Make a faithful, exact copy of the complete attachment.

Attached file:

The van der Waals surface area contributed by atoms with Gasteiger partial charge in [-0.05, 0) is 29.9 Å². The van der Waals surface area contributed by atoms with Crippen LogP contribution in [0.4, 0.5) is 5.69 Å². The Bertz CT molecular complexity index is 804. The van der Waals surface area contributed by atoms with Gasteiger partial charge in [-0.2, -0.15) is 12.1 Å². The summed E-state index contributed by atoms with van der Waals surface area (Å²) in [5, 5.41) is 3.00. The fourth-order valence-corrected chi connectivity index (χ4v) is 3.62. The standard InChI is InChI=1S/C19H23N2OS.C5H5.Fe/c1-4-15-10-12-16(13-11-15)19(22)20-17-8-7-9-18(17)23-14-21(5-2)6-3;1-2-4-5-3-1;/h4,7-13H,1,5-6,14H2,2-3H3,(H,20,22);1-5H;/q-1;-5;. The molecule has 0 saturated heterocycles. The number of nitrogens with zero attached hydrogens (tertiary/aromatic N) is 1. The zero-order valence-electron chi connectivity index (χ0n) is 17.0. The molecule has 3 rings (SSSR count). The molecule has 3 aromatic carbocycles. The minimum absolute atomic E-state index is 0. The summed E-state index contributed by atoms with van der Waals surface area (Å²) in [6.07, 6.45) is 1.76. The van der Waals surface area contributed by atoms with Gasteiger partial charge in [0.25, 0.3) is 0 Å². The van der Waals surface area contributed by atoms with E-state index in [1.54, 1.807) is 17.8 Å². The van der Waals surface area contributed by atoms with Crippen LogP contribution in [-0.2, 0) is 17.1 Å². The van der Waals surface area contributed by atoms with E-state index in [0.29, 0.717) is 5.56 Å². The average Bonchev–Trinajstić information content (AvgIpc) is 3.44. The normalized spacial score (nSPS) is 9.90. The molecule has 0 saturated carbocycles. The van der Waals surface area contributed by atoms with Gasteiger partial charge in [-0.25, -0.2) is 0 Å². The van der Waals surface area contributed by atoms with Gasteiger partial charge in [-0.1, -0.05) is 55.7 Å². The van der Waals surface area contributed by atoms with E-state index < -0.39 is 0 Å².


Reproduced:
The van der Waals surface area contributed by atoms with Gasteiger partial charge in [-0.05, 0) is 29.9 Å². The van der Waals surface area contributed by atoms with Crippen LogP contribution in [0.4, 0.5) is 5.69 Å². The Bertz CT molecular complexity index is 804. The van der Waals surface area contributed by atoms with Gasteiger partial charge in [-0.2, -0.15) is 12.1 Å². The summed E-state index contributed by atoms with van der Waals surface area (Å²) in [5, 5.41) is 3.00. The fourth-order valence-corrected chi connectivity index (χ4v) is 3.62. The standard InChI is InChI=1S/C19H23N2OS.C5H5.Fe/c1-4-15-10-12-16(13-11-15)19(22)20-17-8-7-9-18(17)23-14-21(5-2)6-3;1-2-4-5-3-1;/h4,7-13H,1,5-6,14H2,2-3H3,(H,20,22);1-5H;/q-1;-5;. The molecule has 0 saturated heterocycles. The number of nitrogens with zero attached hydrogens (tertiary/aromatic N) is 1. The zero-order valence-electron chi connectivity index (χ0n) is 17.0. The molecule has 3 rings (SSSR count). The molecule has 3 aromatic carbocycles. The minimum absolute atomic E-state index is 0. The summed E-state index contributed by atoms with van der Waals surface area (Å²) in [6.07, 6.45) is 1.76. The van der Waals surface area contributed by atoms with Gasteiger partial charge in [0.25, 0.3) is 0 Å². The van der Waals surface area contributed by atoms with E-state index in [1.54, 1.807) is 17.8 Å². The van der Waals surface area contributed by atoms with Crippen LogP contribution in [-0.2, 0) is 17.1 Å². The van der Waals surface area contributed by atoms with E-state index in [0.29, 0.717) is 5.56 Å². The average Bonchev–Trinajstić information content (AvgIpc) is 3.44. The normalized spacial score (nSPS) is 9.90. The molecule has 0 saturated carbocycles. The van der Waals surface area contributed by atoms with Gasteiger partial charge in [-0.25, -0.2) is 0 Å². The van der Waals surface area contributed by atoms with Gasteiger partial charge in [-0.1, -0.05) is 55.7 Å². The van der Waals surface area contributed by atoms with E-state index < -0.39 is 0 Å².